Ben Nadel
On User Experience (UX) Design, JavaScript, ColdFusion, Node.js, Life, and Love.
I am the chief technical officer at InVision App, Inc - a prototyping and collaboration platform for designers, built by designers. I also rock out in JavaScript and ColdFusion 24x7.
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Ben Nadel at the New York ColdFusion User Group (Jul. 2008) with: Clark Valberg and Simon Free

Using XML Style Name Space Attributes In ColdFusion

By Ben Nadel on
Tags: ColdFusion

I was just reading over on Truths and Lies a post by Christ Scott about using Meta Data in ColdFusion. I have used meta data before and it is pretty sweet-ass. But what was very interesting to me about this post was a comment by Scott Arbeitman who states that you could use XML style name space attribute notation (as in "cs:" for Cold Spring) in ColdFusion. This is pretty interesting. To test this out, I did a little demo for myself:

  • <!---
  • Define a standard ColdFusion user defined function but
  • add some "kinky" name space attributes to the declaration.
  • --->
  • <cffunction
  • name="Test"
  • access="public"
  • returntype="string"
  • output="false"
  • hint="Returns a string"
  •  
  • <!--- Add custon attributes for kinky name space. --->
  • kinky:author="Ben Nadel"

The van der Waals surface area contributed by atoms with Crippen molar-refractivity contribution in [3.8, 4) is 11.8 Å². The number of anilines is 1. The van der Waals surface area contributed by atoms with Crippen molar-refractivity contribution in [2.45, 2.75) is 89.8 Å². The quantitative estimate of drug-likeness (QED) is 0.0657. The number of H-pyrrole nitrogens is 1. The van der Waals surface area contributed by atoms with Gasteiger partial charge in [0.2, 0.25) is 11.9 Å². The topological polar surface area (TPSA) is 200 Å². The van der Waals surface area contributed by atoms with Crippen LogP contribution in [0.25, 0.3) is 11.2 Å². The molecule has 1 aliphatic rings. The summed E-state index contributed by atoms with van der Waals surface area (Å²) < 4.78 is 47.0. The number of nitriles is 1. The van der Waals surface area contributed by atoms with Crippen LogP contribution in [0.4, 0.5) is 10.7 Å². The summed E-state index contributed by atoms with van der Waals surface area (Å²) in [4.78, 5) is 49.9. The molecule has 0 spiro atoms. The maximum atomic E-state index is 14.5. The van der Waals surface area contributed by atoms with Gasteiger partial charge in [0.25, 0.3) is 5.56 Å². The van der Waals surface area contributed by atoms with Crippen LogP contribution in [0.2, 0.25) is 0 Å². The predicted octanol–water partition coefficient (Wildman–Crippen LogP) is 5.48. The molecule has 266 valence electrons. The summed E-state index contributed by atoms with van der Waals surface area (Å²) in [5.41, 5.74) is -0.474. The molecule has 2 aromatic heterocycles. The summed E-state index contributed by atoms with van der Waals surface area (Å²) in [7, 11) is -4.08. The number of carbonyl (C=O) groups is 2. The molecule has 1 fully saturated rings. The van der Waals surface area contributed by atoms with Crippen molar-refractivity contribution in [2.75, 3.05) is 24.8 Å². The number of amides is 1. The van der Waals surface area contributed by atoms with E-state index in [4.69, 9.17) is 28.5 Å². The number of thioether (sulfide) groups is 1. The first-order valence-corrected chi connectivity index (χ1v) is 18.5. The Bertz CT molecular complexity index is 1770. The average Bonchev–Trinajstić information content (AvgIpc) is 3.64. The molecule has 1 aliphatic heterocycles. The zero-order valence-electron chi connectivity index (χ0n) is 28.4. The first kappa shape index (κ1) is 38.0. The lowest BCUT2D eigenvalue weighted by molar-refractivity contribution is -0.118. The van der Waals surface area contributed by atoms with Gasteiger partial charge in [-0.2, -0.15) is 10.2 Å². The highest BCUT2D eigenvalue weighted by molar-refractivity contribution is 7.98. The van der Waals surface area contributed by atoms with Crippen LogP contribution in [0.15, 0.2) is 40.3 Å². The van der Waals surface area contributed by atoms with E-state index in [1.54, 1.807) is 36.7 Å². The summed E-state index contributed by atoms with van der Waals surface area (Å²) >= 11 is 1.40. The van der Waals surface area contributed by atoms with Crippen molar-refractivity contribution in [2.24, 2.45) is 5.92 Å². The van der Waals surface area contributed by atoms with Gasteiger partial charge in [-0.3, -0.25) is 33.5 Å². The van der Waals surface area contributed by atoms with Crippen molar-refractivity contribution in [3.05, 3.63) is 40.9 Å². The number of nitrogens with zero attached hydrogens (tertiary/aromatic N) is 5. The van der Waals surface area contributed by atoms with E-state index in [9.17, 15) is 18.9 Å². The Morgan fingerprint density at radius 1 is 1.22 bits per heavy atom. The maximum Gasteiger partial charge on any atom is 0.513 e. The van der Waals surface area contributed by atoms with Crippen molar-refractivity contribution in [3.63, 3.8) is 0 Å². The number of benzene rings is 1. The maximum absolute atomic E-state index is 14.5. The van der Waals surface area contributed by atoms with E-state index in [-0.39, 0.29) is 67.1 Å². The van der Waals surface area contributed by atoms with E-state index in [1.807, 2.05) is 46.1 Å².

• kinky:datecreated="2007/01/30"
  • >
  •  
  • <cfreturn "This is a test for XML style attributes" />
  • </cffunction>

Notice that the Author and DateCreated attributes are for the "kinky" name space only. Now, if I dump out the function object:

  • <!--- Dump out the UDF. --->
  • <cfdump
  • var="#VARIABLES.Test#"
  • label="Test() UDF"
  • />

... you will see that nothing has changed:


 
 
 

 
XML Style Meta Data In ColdFusion  
 
 
 

However, if you dump out the meta data for the UDF:

  • <!--- Dump out meta data. --->
  • <cfdump
  • var="#GetMetaData( VARIABLES.Test )#"
  • label="Test() UDF Meta Data"
  • />

... you will see that the XML style attributes are keys in the meta data structure:


 
 
 

 
XML Style Meta Data In ColdFusion  
 
 
 

Very interesting. Once it is in the meta data object, it is very easy to access as a structure key:

  • <!--- Get the UDF meta data. --->
  • <cfset objMetaData = GetMetaData( VARIABLES.Test ) />
  •  
  • <!--- Get the author. --->
  • <cfset strAuthor = objMetaData[ "kinky:author" ] />

Now, I know ZERO about name spaces (and not much more about XML) and in fact, I just wrote a blog entry about stripping them out, so I don't know what this would be used for. But I do like the idea of being able to have attributes that don't get confused with the inherent ColdFusion attributes (which I guess might be the whole idea behind name spaces).




Reader Comments

Excellent use of the 'kinky' namespace! I was discussing this strategy a while back with Peter Farrell and suggested using the 'titties' namespace. You can be 100% positive adobe's never ever ever gonna use that!

Reply to this Comment

Exactly. Namespaces like that future-proof your code in case adobe wants to attributes later. Also, its also more obvious that you are doing something special (kinky) when you prefix your attributes like this.

It also allows you to use the name attribute names as built-in Coldfusion attributes.

I've seen a framework (Transfer, I believe) that has two attributes for return types of functions. One is always "any", probably for performance reasons, and the other is the real CFC type, probably for documentation.